The Canadian government is going to relax travel restrictions even more, and soon, as the expiry date for border and quarantine measures looms, Intergovernmental Affairs Minister Dominic LeBlanc told media at a press briefing on Tuesday (June 15).
"Next week we'll have more to say about measures that will be in place at both the land borders and the air arrivals at the four designated airports,'' LeBlanc told reporters.
"The good news is we hope and believe these measures can evolve. in a phased appropriate way over the next number of weeks."
"We'll have more to say about those specific measures and the implementation details in the coming days.''
Canada’s quarantine and border rules (including banning non-essential travel at the Canada-U.S. land border) are set to expire next Monday, June 21.
Whatever update is provided will add to Ottawa’s recent decision to exempt fully vaccinated Canadians and permanent residents from hotel quarantine and, upon receiving a negative test, the order to self-isolate for 14 days after returning from abroad.
This exemption, which officials say will kick in during the first week of July, will not apply to tourists or foreign business travellers that aren’t essential workers.
Eligible travellers must have full inoculation against COVID-19 for 14 days or more with doses approved by Health Canada (Pfizer, Moderna, AstraZeneca or Johnson & Johnson).
Individuals are still required to obtain a negative pre-departure PCR test, undergo a PCR test on arrival and quarantine (at home) while awaiting their test results.
Minister LeBlanc’s remarks come as business and political leaders put pressure on Ottawa to release a concrete plan for reopening the Canada-U.S. land border and the travel and tourism sector in general.
Earlier this week, the Canadian Travel & Tourism Roundtable – a cross-Canadian coalition of tourism and travel leaders – urged the federal government to release a national plan for reopening land and air borders, among other things, such as a vaccination certification program for international travel.
The ban on non-essential travel at the Canada-U.S. land border has been in place since March 2020.
As the order expires this Monday, and as vaccination rates increase in both countries, the ball is in Canada and America’s court to release next steps on lifting restrictions.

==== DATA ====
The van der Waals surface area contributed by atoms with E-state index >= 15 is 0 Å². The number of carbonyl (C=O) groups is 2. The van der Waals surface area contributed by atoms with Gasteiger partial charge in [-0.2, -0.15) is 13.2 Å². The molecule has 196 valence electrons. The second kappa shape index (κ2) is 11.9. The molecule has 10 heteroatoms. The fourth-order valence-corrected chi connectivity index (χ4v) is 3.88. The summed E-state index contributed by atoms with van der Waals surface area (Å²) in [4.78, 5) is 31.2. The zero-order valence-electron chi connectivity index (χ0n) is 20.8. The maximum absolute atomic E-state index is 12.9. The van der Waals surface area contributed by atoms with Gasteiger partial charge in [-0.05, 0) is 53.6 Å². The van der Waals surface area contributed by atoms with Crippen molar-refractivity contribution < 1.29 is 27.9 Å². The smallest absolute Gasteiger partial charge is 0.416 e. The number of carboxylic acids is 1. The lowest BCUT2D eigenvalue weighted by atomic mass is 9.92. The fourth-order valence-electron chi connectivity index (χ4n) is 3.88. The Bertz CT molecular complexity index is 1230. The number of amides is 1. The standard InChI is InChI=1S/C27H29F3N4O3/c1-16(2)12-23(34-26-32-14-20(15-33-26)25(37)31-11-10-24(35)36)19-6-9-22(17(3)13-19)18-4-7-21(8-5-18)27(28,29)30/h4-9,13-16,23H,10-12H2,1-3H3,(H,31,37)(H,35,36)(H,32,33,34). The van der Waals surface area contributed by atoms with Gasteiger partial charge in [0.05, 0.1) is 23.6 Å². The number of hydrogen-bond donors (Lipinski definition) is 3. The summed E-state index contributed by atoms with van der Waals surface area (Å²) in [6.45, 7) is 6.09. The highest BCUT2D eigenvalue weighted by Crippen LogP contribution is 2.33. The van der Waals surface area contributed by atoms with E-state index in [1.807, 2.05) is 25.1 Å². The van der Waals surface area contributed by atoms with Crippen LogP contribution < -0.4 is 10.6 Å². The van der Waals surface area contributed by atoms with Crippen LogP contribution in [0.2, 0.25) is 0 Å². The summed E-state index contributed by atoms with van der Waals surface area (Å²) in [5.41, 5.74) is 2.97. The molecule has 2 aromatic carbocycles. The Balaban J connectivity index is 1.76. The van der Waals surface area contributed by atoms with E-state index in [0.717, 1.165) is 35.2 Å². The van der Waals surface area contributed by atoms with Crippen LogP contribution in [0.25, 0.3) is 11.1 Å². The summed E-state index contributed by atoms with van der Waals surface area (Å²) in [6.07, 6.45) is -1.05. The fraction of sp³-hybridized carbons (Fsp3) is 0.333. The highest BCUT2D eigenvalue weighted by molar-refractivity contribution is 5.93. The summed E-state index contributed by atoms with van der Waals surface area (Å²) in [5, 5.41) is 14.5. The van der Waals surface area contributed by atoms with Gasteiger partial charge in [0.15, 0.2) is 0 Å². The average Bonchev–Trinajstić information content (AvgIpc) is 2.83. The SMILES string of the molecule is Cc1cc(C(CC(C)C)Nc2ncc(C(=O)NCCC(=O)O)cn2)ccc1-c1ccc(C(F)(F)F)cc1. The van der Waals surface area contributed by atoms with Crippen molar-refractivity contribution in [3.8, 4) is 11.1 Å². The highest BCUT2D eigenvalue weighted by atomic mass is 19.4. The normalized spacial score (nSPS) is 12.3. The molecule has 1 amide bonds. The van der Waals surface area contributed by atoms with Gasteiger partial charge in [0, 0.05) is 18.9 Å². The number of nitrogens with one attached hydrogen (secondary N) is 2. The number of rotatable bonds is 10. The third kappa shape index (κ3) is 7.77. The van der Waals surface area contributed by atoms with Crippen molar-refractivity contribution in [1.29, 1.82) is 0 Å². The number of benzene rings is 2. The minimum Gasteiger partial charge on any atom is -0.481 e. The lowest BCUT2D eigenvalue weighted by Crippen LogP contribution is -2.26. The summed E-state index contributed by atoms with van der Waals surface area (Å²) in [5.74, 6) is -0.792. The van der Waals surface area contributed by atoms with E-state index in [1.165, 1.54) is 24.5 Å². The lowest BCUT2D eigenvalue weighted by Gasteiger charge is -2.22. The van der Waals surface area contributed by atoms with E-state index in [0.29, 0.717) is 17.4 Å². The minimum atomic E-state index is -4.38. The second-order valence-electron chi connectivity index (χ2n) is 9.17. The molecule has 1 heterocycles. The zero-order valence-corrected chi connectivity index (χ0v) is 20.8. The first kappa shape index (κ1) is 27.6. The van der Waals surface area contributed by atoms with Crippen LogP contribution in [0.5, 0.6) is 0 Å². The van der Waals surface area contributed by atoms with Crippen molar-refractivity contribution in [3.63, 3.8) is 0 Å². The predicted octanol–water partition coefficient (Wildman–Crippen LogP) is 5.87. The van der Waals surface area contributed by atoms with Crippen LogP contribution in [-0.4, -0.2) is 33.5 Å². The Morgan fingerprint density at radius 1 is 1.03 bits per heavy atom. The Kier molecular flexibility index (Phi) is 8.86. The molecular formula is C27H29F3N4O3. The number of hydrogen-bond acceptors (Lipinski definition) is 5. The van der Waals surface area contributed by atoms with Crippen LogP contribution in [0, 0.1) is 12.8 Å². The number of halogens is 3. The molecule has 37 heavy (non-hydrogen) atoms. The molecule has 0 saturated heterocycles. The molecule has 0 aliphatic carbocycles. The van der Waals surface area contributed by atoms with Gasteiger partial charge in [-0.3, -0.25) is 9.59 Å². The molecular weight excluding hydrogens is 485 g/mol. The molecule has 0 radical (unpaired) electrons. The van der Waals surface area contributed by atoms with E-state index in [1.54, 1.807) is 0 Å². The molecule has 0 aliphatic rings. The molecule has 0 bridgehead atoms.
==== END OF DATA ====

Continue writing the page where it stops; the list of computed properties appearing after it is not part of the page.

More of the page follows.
Changes won’t necessarily kick in on June 21
Prime Minister Justin Trudeau has been clear that reopening the Canada-U.S. land border will be a “phased approach,” hinting that the easing of border measures will apply to fully vaccinated Canadians.
LeBlanc said Ottawa will announce "modest phased-in adjustments at the border'' by Monday, but noted that the changes won’t necessarily take effect on June 21 specifically.
“This shouldn’t be a surprise, because we’ve talked about potential measures that could be phased in at some point in July,” Leblanc said Tuesday.
“We may signal in the renewal of these [orders] some modest, phased-in adjustments at the border, but with a date fixed to take effect. It doesn’t have to take effect on the 21st of June…We’ll have more to say in the coming days around a phased-in approach at the border.”
Logistical issues, such as a system that would allow travellers to provide proof of vaccination, are still being worked on, LeBlanc said.
“The provinces, by virtue of their jurisdiction, have ownership of the health information, the vaccination information, regarding their citizens,” Leblanc said. “The idea would be to find the best common, secure platform for Canadians who want to have proof of vaccination in the context of international travel.”
“If there’s a phased adjustment of border measures in July or later in August or so on, there may be a transitional measure. But we’ll have more to say about that in the coming weeks.”
What’s the plan?
Prime Minister Trudeau said he spoke with U.S. President Joe Biden at last week’s 2021 G7 Leaders’ Summit, in Carbis Bay, U.K. about lifting restrictions at the land border, but no deal was reached.
“We will continue to work closely together on moving forward in the right way but each of us always will put at the forefront the interests and the safety of our own citizens,” Trudeau said at a press conference on June 14.
Meanwhile, political leaders in Western Canada are saying that they plan to push Trudeau on a reopening plan and timeline this week.
"Come Thursday we expect the federal government to have a plan, and then we'll work on building consensus around that,” B.C. Premier John Horgan said Tuesday, as reported by the Canadian Press.
Don't miss a single travel story: subscribe to PAX today!